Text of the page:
Justice Antonin G. Scalia is already known to be the funniest justice on the U.S. Supreme Court. But this week he seems to be developing a reputation of also being the angriest.
In his new book “The Oath,” Jeffrey Toobin claims that Scalia was “furious” and “enraged” at Chief Justice John G. Roberts, Jr. for his final vote in the health care law case, which upheld most of the law as a constitutional exercise of Congress’ tax and spend powers. The tome, which claims that Scalia has become more cranky and fixated on politics, also asserts that Scalia’s anger at the health care ruling was a driving force behind his prickly dissent in the Arizona immigration law case, according to the Hill.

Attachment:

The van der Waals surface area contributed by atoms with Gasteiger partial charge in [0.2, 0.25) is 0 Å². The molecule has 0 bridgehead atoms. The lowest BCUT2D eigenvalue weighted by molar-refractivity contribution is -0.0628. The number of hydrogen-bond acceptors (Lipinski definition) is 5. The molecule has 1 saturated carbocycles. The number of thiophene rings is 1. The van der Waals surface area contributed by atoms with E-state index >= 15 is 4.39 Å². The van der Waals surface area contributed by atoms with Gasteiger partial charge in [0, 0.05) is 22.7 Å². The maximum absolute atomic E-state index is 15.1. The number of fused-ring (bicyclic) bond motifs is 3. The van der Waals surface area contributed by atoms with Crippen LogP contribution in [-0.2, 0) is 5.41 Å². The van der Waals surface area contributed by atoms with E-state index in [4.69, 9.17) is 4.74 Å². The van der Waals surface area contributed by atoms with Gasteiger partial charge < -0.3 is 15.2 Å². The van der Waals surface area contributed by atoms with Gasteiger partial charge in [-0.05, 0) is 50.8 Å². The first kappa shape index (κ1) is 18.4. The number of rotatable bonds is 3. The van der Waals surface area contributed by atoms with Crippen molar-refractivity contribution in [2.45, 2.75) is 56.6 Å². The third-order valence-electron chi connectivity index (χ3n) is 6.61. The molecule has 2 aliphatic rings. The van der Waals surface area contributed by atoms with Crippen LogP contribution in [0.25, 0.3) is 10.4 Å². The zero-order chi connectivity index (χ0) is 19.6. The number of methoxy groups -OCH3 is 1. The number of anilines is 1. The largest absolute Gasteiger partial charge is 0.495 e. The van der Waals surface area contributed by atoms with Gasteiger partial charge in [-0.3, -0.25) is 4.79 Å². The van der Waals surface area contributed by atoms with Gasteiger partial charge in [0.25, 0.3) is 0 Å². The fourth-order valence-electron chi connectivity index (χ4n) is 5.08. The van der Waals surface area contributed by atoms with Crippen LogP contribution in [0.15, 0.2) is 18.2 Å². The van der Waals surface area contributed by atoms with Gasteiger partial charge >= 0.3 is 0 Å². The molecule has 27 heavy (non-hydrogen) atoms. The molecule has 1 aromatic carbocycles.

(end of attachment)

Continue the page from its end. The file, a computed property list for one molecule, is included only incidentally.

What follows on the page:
But Scalia probably isn’t too happy about the book either. He told attendees at a New York event this week that it “enrages” him when people refer to the court as “politicized,” according to the Associated Press.
Scalia also returned fire in his ongoing verbal battle with Judge Richard Posner, accusing the 7th Circuit judge of being less than truthful in his review of Scalia’s latest book. “To say that I used legislative history is simply, to put it bluntly, a lie,” Scalia said in an interview with Reuters.